The country’s Jewish Prime Minister, John Key, was on a TV breakfast program earlier in the week and made it very clear that democracy in the Arab world was a threat to Israeli apartheid. “Stability” and “moderation” are two vastly over-used words; they simply mean keeping Arabs oppressed to please Israel. No more:
Key: It’s a serious situation in Egypt. As we’ve seen, a number of people have lost their lives already. And, worryingly actually, is that Egypt has been one of the few Arab nations that has recognised Israel, in fact the only one. And has been very peaceful with Israel. So, the concern is what that might mean for the wider position in the Middle East. So, a real worry….Breakfast presenter Corin Dann: I’ll just take you back to that issue of the support for Israel. Egypt has been a very strong ally for the West, which makes this a very difficult situation for the likes of the US, which, I know, has not called for Mubarak to go yet. Where does New Zealand sit on that?
Key: The New Zealand Government wants a peaceful outcome to this. In the end, whoever governs your country is a matter for the citizens. And in the case of Mubarak he’s been there for a long time, 30-odd years. We respect the fact that he has done his very best to lead a country which has recognised Israel and, therefore, has wanted to make sure the position in Middle East has been a peaceful one. It’s not easy, it’s very complex, and there’s a lot of emotion.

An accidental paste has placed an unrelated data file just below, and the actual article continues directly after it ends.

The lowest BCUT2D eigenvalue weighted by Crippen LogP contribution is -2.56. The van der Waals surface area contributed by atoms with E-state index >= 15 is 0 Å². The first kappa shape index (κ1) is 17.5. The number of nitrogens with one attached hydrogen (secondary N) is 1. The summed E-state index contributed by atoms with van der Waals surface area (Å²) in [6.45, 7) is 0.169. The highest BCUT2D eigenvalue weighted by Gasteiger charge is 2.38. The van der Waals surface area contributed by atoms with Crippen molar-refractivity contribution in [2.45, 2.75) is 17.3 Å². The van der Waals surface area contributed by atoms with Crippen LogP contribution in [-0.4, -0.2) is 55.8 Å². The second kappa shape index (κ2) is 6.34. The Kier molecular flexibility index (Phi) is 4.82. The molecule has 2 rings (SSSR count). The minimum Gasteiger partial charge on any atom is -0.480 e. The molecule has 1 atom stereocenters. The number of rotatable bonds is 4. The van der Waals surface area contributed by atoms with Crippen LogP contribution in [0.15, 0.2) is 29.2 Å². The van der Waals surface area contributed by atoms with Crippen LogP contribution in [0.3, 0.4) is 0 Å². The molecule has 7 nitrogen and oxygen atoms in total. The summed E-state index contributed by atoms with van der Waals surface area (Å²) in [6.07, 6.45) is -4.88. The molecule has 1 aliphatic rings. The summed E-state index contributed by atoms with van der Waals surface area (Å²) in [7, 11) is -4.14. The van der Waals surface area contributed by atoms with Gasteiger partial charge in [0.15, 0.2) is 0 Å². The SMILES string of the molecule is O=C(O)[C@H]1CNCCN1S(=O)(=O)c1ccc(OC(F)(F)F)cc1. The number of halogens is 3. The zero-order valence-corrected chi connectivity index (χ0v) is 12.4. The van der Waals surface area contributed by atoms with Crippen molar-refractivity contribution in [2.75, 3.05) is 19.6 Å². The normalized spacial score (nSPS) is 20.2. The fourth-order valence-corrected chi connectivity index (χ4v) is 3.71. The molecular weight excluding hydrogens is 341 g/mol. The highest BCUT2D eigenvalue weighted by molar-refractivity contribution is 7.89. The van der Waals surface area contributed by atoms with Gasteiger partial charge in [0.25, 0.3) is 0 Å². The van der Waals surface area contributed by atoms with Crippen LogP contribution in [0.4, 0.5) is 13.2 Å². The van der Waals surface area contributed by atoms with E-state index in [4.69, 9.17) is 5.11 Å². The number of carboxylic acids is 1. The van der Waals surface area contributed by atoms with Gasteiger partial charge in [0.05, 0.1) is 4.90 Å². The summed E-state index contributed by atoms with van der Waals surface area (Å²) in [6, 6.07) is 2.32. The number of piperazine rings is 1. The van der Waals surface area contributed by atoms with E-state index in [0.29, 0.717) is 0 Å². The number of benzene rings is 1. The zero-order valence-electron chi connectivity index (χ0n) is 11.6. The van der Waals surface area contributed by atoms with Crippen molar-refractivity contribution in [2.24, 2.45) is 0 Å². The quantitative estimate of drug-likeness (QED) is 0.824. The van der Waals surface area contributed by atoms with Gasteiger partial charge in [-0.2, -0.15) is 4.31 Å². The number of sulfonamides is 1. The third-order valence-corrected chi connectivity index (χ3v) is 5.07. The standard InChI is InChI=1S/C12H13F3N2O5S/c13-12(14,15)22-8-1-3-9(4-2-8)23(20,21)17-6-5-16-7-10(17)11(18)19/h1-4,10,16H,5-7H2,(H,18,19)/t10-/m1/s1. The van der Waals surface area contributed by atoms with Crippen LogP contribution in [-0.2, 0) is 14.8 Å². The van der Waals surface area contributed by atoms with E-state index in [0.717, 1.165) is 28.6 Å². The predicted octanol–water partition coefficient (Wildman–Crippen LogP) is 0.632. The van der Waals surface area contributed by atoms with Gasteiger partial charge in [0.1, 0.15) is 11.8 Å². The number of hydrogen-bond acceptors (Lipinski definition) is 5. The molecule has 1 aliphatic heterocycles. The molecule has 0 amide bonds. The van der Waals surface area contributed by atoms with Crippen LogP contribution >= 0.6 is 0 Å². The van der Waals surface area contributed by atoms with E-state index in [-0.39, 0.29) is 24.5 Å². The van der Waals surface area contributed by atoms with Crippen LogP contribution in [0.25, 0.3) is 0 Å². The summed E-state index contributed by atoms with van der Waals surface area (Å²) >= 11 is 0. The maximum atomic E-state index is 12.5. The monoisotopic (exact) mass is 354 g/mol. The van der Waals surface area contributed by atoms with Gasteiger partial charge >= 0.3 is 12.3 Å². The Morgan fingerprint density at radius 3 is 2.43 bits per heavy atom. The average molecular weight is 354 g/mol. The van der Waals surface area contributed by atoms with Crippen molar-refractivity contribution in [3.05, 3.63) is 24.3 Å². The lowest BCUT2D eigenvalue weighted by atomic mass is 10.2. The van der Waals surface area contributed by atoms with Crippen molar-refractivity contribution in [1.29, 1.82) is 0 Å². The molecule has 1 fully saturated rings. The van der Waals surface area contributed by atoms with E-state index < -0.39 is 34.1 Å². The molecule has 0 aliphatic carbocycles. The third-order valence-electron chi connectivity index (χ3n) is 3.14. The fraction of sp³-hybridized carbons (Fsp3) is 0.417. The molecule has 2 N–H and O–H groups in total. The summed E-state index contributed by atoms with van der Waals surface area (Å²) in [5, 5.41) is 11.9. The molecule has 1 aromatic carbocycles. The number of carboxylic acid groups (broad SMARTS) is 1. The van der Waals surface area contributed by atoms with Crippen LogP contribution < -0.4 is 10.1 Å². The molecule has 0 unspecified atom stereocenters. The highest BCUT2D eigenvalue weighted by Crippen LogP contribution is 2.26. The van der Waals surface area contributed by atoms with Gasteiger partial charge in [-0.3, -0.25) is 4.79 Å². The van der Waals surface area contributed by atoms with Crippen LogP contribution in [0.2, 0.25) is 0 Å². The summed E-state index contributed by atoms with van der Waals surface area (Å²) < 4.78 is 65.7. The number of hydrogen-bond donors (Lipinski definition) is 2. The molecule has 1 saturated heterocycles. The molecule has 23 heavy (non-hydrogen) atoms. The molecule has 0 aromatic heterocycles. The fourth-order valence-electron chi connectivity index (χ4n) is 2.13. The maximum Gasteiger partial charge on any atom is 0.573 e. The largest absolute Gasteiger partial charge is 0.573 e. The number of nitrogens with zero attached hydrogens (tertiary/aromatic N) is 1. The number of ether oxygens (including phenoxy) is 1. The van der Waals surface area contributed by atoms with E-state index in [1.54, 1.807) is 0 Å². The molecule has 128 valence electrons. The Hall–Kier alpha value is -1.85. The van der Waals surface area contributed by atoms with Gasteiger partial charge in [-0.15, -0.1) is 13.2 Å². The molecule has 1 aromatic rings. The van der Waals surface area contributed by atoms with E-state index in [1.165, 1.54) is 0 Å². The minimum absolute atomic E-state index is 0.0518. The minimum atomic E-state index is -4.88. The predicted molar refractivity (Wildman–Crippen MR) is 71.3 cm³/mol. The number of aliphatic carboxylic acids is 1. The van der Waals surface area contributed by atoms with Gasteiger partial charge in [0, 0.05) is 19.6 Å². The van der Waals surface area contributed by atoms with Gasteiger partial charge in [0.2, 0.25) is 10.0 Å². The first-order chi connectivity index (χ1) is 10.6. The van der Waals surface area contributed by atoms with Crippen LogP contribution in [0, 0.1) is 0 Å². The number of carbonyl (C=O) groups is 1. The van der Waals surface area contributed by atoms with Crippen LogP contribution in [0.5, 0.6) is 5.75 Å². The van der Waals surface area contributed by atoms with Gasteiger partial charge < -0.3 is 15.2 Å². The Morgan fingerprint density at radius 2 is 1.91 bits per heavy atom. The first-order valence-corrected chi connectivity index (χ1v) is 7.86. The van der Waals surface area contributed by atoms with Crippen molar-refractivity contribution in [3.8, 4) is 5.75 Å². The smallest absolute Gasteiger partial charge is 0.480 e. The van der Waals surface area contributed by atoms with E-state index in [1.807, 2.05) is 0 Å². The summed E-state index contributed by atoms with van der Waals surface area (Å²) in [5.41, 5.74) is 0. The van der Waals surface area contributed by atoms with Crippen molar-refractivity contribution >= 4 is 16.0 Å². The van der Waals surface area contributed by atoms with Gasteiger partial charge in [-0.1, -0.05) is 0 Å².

Dann: Are you calling for him to go?
Dann: I guess the concern is the Muslim Brotherhood. The potential for an Islamist movement to come in and fill that vacuum. Is that the concern?
Key: Well, the concern is that there are some nations that simply do not recognise Israel. And, taken to the extreme, in Iran, Ahmadinejad has said he basically wants to see Israel wiped off the face of the Earth. So, it’s a very serious situation. Egypt’s provided stability and leadership and calmness. Obviously, the hope always being that that position would spread across the Middle East, that it would be possible to broker a two-state solution, with recognition of Palestine as well but this certainly looks like it’s taking things, potentially, in the wrong direction.’